Sony Sending Out PlayStation Now Beta Invites

Sony Sending Out PlayStation Now Beta Invites

It seems some lucky North American gamers will soon be able to try out Sony's PlayStation streaming service for themselves.

Users on the ever-vigilant gaming forum NeoGAF have reported that Sony has begun sending out beta test invites for its PlayStation Now service.

Here's the email in full:

The email promises "instant access to a library of PlayStation 3 titles with no downloads or trips to the store required." There's no mention of PlayStation or PlayStation 2 titles, sadly -- something that's sure to upset the rest of Team USG after we spent all that time on those two articles -- but this is a beta test, after all, and consequently may only play host to a limited selection of content.

The beta test also appears to be for PS3 only rather than PS4 or Vita, and Sony recommends connecting your PS3 to the Internet via Ethernet cable rather than using Wi-Fi for optimum performance. A 5Mbps connection or better is also recommended -- the service involves streaming HD video, after all, and if you're playing a game you doubtless want as little latency as possible.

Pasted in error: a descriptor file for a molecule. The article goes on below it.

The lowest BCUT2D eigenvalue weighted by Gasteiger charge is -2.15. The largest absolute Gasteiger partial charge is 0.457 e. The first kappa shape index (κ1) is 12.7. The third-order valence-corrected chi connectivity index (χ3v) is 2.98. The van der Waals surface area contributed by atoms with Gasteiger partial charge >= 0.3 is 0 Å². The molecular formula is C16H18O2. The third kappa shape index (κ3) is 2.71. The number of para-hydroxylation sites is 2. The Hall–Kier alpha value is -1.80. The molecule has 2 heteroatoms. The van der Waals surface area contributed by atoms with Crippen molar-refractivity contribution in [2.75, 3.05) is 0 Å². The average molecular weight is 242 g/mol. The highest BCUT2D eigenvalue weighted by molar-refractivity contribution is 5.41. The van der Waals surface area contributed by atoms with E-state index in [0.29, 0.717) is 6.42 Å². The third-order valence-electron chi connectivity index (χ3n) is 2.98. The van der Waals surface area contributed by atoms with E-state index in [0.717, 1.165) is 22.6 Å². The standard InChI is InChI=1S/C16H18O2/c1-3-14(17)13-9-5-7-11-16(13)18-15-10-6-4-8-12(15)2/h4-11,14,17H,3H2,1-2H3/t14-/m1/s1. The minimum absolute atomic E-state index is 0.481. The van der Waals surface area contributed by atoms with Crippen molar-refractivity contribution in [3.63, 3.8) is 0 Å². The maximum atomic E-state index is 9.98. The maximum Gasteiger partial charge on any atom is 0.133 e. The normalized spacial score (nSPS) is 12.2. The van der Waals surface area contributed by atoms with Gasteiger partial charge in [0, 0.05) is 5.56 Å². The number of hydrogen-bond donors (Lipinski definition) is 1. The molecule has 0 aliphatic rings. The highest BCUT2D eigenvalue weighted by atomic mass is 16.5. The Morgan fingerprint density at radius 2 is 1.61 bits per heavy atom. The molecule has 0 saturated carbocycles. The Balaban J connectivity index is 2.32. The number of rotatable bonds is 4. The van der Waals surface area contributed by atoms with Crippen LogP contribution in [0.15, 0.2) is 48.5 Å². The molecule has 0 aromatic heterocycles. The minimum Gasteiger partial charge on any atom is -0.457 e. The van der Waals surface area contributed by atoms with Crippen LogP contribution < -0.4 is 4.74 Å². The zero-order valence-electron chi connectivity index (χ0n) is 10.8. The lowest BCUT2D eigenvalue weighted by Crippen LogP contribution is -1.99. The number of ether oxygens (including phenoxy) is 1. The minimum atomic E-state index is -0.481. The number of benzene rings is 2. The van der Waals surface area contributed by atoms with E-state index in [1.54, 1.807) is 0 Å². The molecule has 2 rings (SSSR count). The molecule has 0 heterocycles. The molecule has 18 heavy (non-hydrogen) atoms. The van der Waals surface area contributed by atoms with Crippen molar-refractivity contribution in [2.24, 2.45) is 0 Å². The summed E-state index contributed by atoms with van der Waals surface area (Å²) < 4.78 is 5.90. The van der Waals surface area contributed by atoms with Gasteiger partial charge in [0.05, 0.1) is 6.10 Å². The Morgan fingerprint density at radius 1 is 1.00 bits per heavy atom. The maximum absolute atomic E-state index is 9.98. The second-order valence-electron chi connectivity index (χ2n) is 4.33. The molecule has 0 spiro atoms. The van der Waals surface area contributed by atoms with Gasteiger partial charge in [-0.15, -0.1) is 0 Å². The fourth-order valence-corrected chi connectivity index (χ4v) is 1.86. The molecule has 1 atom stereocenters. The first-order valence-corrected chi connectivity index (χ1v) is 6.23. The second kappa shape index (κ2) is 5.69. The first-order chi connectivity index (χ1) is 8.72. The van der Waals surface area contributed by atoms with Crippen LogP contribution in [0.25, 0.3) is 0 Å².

Digital Foundry revealed over at our sister site Eurogamer earlier this month that Sony has developed brand new PS3 hardware to power the PlayStation Now service -- actually racks of eight customized console motherboards built into single server units rather than individual retail systems. The reason for this was partly practicalities -- a single PS3 console can draw up to 80W from the mains, let alone the sheer physical space required to house enough PS3s for all the potential users of PlayStation Now -- and partly to allow Sony the opportunity to subtly tweak the PS3 hardware in order to minimize latency, both in terms of the video coming to the player's console, and the player's inputs being communicated to the server.

Many of the NeoGAF users who report having received the beta invite messages had previously signed up on this page, though others reported receiving the email out of the blue as part of what appeared to be a random selection process. The sign-up page is still open, so if you want to improve your chances of going hands-on with this potentially exciting new arm of PlayStation gaming, it certainly can't hurt to sign yourself up. Do note, however, that receiving the email itself won't get you straight into the beta -- you'll have to accept the Beta terms and conditions and await a redemption code before you can get started.

Are you looking forward to PlayStation Now? What games would you like to revisit -- or perhaps discover for the first time?

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